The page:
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Heat of precipitation
In an experiment to determine the heat of precipitation of silver nitrate,
50 cm^{3} of 1.0 mol dm^{3} hydrochloric acid is added to 50 cm^{3} of 1.0 mol dm^{3} silver nitrate solution.
The following results are obtained.
Initial temperature of silver nitrate solution (^{o}C)

28.0

Initial temperature of hydrochloric acid solution (^{o}C)

29.0

Highest temperature of the mixture (^{o}C)

35.5

Calculate the heat of precipitation of silver chloride, AgCl
[Specific heat capacity of water is 4.2 J g^{1} ^{o}C^{1} and density of water is 1 g cm^{3}]
(ans:  58.8 kJ mol^{1})
Heat of precipitation (Find the heat change)
Calculate the heat change when 200 cm^{3} of 0.5 mol dm^{3} calcium chloride, CaCl_{2 }solution is added to 200 cm^{3} of 0.5 mol dm^{3} sodium carbonate, Na_{2}CO_{3} solution if the heat of precipitation of calcium carbonate, CaCO_{3} is +12.6 kJ mol^{1}
[ Specific heat capacity of solution : 4.2 J g^{1 0}C^{1} . Density of solution : 1 g cm^{3} ]
(ans: 1.26 kJ)
Heat of displacement (Calculation)
To determine the heat of displacement of copper from a copper (ll) sulphate solution by zinc.
Procedure :
1. Measure 25 cm^{3} 0.2 mol dm^{3} copper(ll) sulphate solution and pour into a polystyrene cup.
2. Put the thermometer into the copper(ll) sulphate solution. Record the initial temperature,
3. Add half a spatula of zinc powder (in excess) quickly into copper(ll) sulphate solution.
5. Stir the mixture with the thermometer and record the highest temperature achieved.
Result :
Initial temperature of copper(II) sulphate solution = 30.0 ^{0}C
Highest temperature of the mixture = 40.0 ^{0}C
Calculate the heat of displacement of copper from a copper (ll) sulphate solution by zinc.
[ Specific heat capacity of solution : 4.2 J g^{1 0}C^{1} . Density of solution : 1 g cm^{3} ]
(Ans:  210 kJ mol^{1})
Heat of displacement (Find the change of temperature)
In an experiment, excess magnesium powder is added to 50 cm^{3} of 0.25 mol dm^{3 }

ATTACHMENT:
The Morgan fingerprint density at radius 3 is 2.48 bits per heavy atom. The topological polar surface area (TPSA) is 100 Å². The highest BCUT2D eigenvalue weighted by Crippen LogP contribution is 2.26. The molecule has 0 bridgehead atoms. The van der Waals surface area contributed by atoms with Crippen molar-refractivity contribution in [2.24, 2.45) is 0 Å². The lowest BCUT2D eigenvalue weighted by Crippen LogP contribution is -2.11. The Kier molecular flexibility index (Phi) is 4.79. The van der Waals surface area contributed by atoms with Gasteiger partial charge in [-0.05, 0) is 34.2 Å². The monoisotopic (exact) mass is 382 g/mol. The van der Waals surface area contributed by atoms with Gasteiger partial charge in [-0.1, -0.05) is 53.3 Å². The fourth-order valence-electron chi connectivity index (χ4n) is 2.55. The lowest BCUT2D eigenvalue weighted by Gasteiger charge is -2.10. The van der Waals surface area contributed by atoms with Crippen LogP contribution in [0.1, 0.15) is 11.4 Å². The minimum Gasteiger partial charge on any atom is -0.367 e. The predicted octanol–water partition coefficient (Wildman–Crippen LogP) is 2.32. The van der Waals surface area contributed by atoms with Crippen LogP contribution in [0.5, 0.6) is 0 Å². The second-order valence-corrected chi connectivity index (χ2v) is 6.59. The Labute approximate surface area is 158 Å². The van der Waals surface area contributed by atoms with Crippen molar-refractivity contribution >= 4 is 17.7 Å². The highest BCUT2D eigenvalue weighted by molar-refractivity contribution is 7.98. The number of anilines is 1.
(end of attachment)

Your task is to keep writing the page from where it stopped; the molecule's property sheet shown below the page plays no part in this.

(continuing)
iron(ll) sulphate solution. The thermochemical equation is shown below,^{}
Mg(s) + Fe^{2+} (aq) à Mg^{2+} (aq) + Fe (s) ΔH = 80.6 kJ mol ^{ 1}
What is the change in temperature?
[ Specific heat capacity of solution : 4.2 J g^{1 0}C^{1} . Density of solution : 1 g cm^{3} ]
(ans: 4.8 ^{o}C)
Heat of neutralisation (Calculation)
To determine the heat of neutralization between a strong acid (hydrochloric acid) and a strong alkali (sodium hydroxide)
Procedure :
1. Measure 50 cm^{3} 2.0 mol dm^{3 }sodium hydroxide solution and pour it into the polystyrene cup,^{}
2. Put the thermometer into the sodium hydroxide solution. Record the initial temperature,
3. Measure 50 cm^{3} 2.0 mol dm^{3 }hydrochloric acid solution and record the initial temperature,
4. Pour the hydrochloric acid solution quickly into the sodium hydroxide solution in the
polystyrene cup.
5. Stir the mixture with the thermometer and record the highest temperature achieved.
Result :
Initial temperature of sodium hydroxide solution = 29.0 ^{0}C
Initial temperature of hydrochloric acid solution = 29.0 ^{0}C
Highest temperature of the mixture = 42.0 ^{0}C
[ Specific heat capacity of solution : 4.2 J g^{1 0}C^{1} . Density of solution : 1 g cm^{3} ]
Calculate the heat of neutralization.
(Ans:  54.6 kJ mol^{1})
Electrolysis (Types of electrodes)
III) Types of electrodes used Electrolysis of 0.2 mol dm^{3} copper(II) sulphate solution Using copper electrodes Ions present:  
Electrode  Anode (+)  Cathode () 
Ions attracted  
Ion discharged  
Half Equation  
Observation  
Product formed    
Colour of the electrolyte 
Electrolysis of 1.0 mol dm3 sodium chloride solution
II) The concentration of ions in the solution Electrolysis of 1.0 mol dm^{3} sodium chloride solution Ions present:  
Electrode  Anode (+)  Cathode () 
Ions moving  
Ion discharged  
Reason  
Half Equation  
Observation  
Product formed 
Electrolysis of Aqueous solutions
1. Example, sodium chloride solution consists of 4 type of ions
Ions  Cation  Anion 
Sodium chloride  Na^{+}  Cl^{} 
Water  H^{+} 
2. Three factors that affect the selective discharge of ions at the
electrodes during electrolysis of an aqueous solution:
I The position of ions in the electrochemical series.
II The concentration of ions in the solution
III Types of electrodes used
Observation  inference 
Colourless gas released  H_{2} / O_{2} 
Greenish yellow gas (Blue litmus → red → white)  Cl_{2} 
Brown gas  Br_{2} 
Grey solid deposited  Pb/Al 
Brown solid deposited  Cu 
Electrolysis (molten)
Electrolysis of molten lead(II) bromide Ion present:  
Electrode  Anode (+)  Cathode () 
Ions moving  
Half Equation  
Observation  
Product formed 
Answer:
Reactivity of Group 1 elements
When going down Group 1, the alkali metals become more reactive when react with water
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